Saturday, April 18, 2015

Living in Dialogue, Teacher Voices, and The NEA 360 Report

At his blog Living in Dialogue, Anthony Cody has published an important series of articles about the creation of NEA's 360 report. Taken together, the articles create a picture of the contentious and fraught (depending on your perspective) process involved in creating the report. They are also a primer in how an attempt to include teacher voices can turn into something else entirely (Cody's leading metaphor of auto-tuning is exceptionally apt).

The report was managed by VIVA, and was intended to be a response to this question:

A wide body of research suggests that instructional quality has an important impact on student learning and development, but is not the only major factor. Are we including appropriate measures and indicators in today’s student accountability systems? How should responsibility for students’ education be assigned and measured at all levels of the education system? How should teachers be supported to provide the best possible education in every classroom? Who should be responsible for providing the resources to create a safe and equitable learning environment for all students?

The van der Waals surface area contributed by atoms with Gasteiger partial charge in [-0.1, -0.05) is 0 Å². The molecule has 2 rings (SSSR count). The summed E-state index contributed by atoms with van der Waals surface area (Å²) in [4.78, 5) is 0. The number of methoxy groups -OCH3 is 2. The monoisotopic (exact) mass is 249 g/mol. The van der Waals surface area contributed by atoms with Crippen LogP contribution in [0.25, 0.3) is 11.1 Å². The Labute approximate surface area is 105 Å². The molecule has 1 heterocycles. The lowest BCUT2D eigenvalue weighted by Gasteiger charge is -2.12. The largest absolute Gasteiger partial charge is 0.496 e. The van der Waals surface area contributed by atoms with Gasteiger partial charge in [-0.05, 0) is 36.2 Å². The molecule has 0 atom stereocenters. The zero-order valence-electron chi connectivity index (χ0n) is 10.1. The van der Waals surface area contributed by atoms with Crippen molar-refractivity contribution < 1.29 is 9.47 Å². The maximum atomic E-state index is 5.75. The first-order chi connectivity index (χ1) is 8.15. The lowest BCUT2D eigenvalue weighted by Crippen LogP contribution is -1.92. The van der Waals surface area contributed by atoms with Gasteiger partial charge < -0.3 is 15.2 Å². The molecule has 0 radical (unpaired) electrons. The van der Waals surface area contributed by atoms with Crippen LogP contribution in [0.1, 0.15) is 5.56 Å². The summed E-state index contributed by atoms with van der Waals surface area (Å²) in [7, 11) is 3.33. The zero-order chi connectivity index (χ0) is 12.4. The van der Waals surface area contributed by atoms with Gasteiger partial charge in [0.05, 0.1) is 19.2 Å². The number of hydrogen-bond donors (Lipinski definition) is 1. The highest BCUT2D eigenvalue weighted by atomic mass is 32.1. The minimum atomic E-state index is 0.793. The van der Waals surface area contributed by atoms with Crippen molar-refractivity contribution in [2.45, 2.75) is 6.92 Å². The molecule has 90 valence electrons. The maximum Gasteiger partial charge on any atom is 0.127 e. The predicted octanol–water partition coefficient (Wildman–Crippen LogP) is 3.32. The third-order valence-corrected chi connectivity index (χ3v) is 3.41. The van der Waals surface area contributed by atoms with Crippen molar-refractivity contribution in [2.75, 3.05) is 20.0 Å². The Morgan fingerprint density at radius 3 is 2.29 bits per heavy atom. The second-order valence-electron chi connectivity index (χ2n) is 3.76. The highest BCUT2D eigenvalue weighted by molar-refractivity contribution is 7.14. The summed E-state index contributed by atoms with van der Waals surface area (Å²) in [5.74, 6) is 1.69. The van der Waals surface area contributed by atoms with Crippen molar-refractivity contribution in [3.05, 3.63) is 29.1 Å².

VIVA collected responses from 953 members, and the selected (through a "proprietary algorithm") seventeen leaderly teachers who were given the job of turning those responses into a report. What Cody presents on the blog is a series of reflections by several of those seventeen teachers.

Start with this article by Cody:

The Auto-Tuning of Teacher Voices: VIVA and the NEA 360 Report on Educational Accountability

And then move on through the full package:

It’s Time to Speak Out: Comparing Reports, by Petra Schmid-Riggins
Using Our Teacher Voices: the Fight to Be Heard, by Amanda Koonlaba
Teachers Speak Out, Then Get Schooled, by Rachel Rich.
Let All Teachers’ Voices Be Heard, by Nancy Kunsman.
We Must Create Avenues for Authentic Teacher Voices to be Heard, by Enid Hutchinson.
The Process and the Report: What Went Wrong, by Joy Peters.